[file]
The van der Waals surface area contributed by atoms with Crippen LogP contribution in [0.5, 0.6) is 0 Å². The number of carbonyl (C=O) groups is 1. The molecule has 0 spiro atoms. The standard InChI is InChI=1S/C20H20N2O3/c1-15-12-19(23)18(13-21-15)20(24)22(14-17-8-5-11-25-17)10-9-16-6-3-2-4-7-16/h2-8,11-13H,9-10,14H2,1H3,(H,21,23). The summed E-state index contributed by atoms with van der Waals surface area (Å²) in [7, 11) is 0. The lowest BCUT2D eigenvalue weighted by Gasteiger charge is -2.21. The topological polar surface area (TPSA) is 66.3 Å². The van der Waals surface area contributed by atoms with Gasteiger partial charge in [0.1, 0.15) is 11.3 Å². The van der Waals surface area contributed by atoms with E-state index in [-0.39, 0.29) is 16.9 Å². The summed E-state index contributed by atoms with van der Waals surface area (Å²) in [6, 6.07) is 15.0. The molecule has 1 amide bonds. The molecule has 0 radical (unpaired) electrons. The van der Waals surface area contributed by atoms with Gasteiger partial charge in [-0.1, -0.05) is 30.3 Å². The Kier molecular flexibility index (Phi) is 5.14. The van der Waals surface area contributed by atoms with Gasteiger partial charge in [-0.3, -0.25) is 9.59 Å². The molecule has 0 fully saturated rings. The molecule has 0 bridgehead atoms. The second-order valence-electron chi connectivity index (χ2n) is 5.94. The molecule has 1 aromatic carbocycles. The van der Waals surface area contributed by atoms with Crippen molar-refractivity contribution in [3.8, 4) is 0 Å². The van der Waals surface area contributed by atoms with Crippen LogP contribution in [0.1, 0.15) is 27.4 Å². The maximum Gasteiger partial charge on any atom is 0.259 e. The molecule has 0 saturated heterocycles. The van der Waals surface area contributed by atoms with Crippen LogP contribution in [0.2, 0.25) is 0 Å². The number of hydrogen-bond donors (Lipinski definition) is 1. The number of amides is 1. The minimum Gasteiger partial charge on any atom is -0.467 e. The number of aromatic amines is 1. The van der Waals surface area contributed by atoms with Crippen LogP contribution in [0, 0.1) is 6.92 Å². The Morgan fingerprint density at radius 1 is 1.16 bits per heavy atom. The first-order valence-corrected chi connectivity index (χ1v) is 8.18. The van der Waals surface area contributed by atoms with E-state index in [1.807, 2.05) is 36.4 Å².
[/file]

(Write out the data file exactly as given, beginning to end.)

The van der Waals surface area contributed by atoms with Crippen LogP contribution in [0.5, 0.6) is 0 Å². The number of carbonyl (C=O) groups is 1. The molecule has 0 spiro atoms. The standard InChI is InChI=1S/C20H20N2O3/c1-15-12-19(23)18(13-21-15)20(24)22(14-17-8-5-11-25-17)10-9-16-6-3-2-4-7-16/h2-8,11-13H,9-10,14H2,1H3,(H,21,23). The summed E-state index contributed by atoms with van der Waals surface area (Å²) in [7, 11) is 0. The lowest BCUT2D eigenvalue weighted by Gasteiger charge is -2.21. The topological polar surface area (TPSA) is 66.3 Å². The van der Waals surface area contributed by atoms with Gasteiger partial charge in [0.1, 0.15) is 11.3 Å². The van der Waals surface area contributed by atoms with E-state index in [-0.39, 0.29) is 16.9 Å². The summed E-state index contributed by atoms with van der Waals surface area (Å²) in [6, 6.07) is 15.0. The molecule has 1 amide bonds. The molecule has 0 radical (unpaired) electrons. The van der Waals surface area contributed by atoms with Gasteiger partial charge in [-0.1, -0.05) is 30.3 Å². The Kier molecular flexibility index (Phi) is 5.14. The van der Waals surface area contributed by atoms with Gasteiger partial charge in [-0.3, -0.25) is 9.59 Å². The molecule has 0 fully saturated rings. The molecule has 0 bridgehead atoms. The second-order valence-electron chi connectivity index (χ2n) is 5.94. The molecule has 1 aromatic carbocycles. The van der Waals surface area contributed by atoms with Crippen molar-refractivity contribution in [3.8, 4) is 0 Å². The van der Waals surface area contributed by atoms with Crippen LogP contribution in [0.1, 0.15) is 27.4 Å². The maximum Gasteiger partial charge on any atom is 0.259 e. The molecule has 0 saturated heterocycles. The van der Waals surface area contributed by atoms with Crippen LogP contribution in [0.2, 0.25) is 0 Å². The number of hydrogen-bond donors (Lipinski definition) is 1. The number of amides is 1. The minimum Gasteiger partial charge on any atom is -0.467 e. The number of aromatic amines is 1. The van der Waals surface area contributed by atoms with Crippen LogP contribution in [0, 0.1) is 6.92 Å². The Morgan fingerprint density at radius 1 is 1.16 bits per heavy atom. The first-order valence-corrected chi connectivity index (χ1v) is 8.18. The van der Waals surface area contributed by atoms with E-state index in [1.807, 2.05) is 36.4 Å².